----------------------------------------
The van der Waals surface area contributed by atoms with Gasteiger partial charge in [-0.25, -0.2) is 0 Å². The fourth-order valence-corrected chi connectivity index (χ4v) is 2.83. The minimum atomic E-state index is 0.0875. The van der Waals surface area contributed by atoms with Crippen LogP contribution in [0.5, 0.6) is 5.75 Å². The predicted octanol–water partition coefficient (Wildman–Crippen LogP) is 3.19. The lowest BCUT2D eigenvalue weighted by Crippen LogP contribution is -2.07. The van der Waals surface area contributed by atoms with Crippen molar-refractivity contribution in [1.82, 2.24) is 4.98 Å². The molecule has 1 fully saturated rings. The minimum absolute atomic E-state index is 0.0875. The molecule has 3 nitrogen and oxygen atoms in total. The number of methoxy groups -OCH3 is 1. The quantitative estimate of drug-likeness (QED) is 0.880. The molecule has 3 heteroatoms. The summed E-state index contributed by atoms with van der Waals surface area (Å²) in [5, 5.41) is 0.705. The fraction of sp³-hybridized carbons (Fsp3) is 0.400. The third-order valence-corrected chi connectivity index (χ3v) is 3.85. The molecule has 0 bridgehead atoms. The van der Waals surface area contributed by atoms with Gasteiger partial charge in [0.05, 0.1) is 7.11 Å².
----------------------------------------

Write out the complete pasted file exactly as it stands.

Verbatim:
The van der Waals surface area contributed by atoms with Gasteiger partial charge in [-0.25, -0.2) is 0 Å². The fourth-order valence-corrected chi connectivity index (χ4v) is 2.83. The minimum atomic E-state index is 0.0875. The van der Waals surface area contributed by atoms with Crippen LogP contribution in [0.5, 0.6) is 5.75 Å². The predicted octanol–water partition coefficient (Wildman–Crippen LogP) is 3.19. The lowest BCUT2D eigenvalue weighted by Crippen LogP contribution is -2.07. The van der Waals surface area contributed by atoms with Crippen molar-refractivity contribution in [1.82, 2.24) is 4.98 Å². The molecule has 1 fully saturated rings. The minimum absolute atomic E-state index is 0.0875. The molecule has 3 nitrogen and oxygen atoms in total. The number of methoxy groups -OCH3 is 1. The quantitative estimate of drug-likeness (QED) is 0.880. The molecule has 3 heteroatoms. The summed E-state index contributed by atoms with van der Waals surface area (Å²) in [5, 5.41) is 0.705. The fraction of sp³-hybridized carbons (Fsp3) is 0.400. The third-order valence-corrected chi connectivity index (χ3v) is 3.85. The molecule has 0 bridgehead atoms. The van der Waals surface area contributed by atoms with Gasteiger partial charge in [0.05, 0.1) is 7.11 Å².